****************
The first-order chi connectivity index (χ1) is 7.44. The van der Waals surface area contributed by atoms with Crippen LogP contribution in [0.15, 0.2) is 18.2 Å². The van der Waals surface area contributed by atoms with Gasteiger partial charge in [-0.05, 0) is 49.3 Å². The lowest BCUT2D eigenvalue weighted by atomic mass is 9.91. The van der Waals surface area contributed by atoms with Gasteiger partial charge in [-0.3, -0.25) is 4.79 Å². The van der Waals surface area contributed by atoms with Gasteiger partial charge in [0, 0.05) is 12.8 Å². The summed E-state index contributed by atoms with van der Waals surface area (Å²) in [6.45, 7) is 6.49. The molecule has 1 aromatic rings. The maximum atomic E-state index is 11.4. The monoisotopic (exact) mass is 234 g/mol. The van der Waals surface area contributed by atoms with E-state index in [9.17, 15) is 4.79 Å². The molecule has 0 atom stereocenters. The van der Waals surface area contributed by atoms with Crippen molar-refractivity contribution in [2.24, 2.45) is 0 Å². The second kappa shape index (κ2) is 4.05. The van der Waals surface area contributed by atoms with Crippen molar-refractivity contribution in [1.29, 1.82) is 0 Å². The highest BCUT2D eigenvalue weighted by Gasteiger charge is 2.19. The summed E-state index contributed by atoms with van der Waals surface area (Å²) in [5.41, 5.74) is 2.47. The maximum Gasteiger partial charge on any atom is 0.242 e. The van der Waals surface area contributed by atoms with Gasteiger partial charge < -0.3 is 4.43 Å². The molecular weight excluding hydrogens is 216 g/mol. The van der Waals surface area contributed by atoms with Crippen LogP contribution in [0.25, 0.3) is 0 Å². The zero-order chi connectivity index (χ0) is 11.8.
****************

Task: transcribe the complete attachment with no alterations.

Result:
The first-order chi connectivity index (χ1) is 7.44. The van der Waals surface area contributed by atoms with Crippen LogP contribution in [0.15, 0.2) is 18.2 Å². The van der Waals surface area contributed by atoms with Gasteiger partial charge in [-0.05, 0) is 49.3 Å². The lowest BCUT2D eigenvalue weighted by atomic mass is 9.91. The van der Waals surface area contributed by atoms with Gasteiger partial charge in [-0.3, -0.25) is 4.79 Å². The van der Waals surface area contributed by atoms with Gasteiger partial charge in [0, 0.05) is 12.8 Å². The summed E-state index contributed by atoms with van der Waals surface area (Å²) in [6.45, 7) is 6.49. The molecule has 1 aromatic rings. The maximum atomic E-state index is 11.4. The monoisotopic (exact) mass is 234 g/mol. The van der Waals surface area contributed by atoms with E-state index in [9.17, 15) is 4.79 Å². The molecule has 0 atom stereocenters. The van der Waals surface area contributed by atoms with Crippen molar-refractivity contribution in [2.24, 2.45) is 0 Å². The second kappa shape index (κ2) is 4.05. The van der Waals surface area contributed by atoms with Crippen molar-refractivity contribution in [1.29, 1.82) is 0 Å². The highest BCUT2D eigenvalue weighted by Gasteiger charge is 2.19. The summed E-state index contributed by atoms with van der Waals surface area (Å²) in [5.41, 5.74) is 2.47. The maximum Gasteiger partial charge on any atom is 0.242 e. The van der Waals surface area contributed by atoms with Gasteiger partial charge < -0.3 is 4.43 Å². The molecular weight excluding hydrogens is 216 g/mol. The van der Waals surface area contributed by atoms with Crippen LogP contribution in [0.25, 0.3) is 0 Å². The zero-order chi connectivity index (χ0) is 11.8.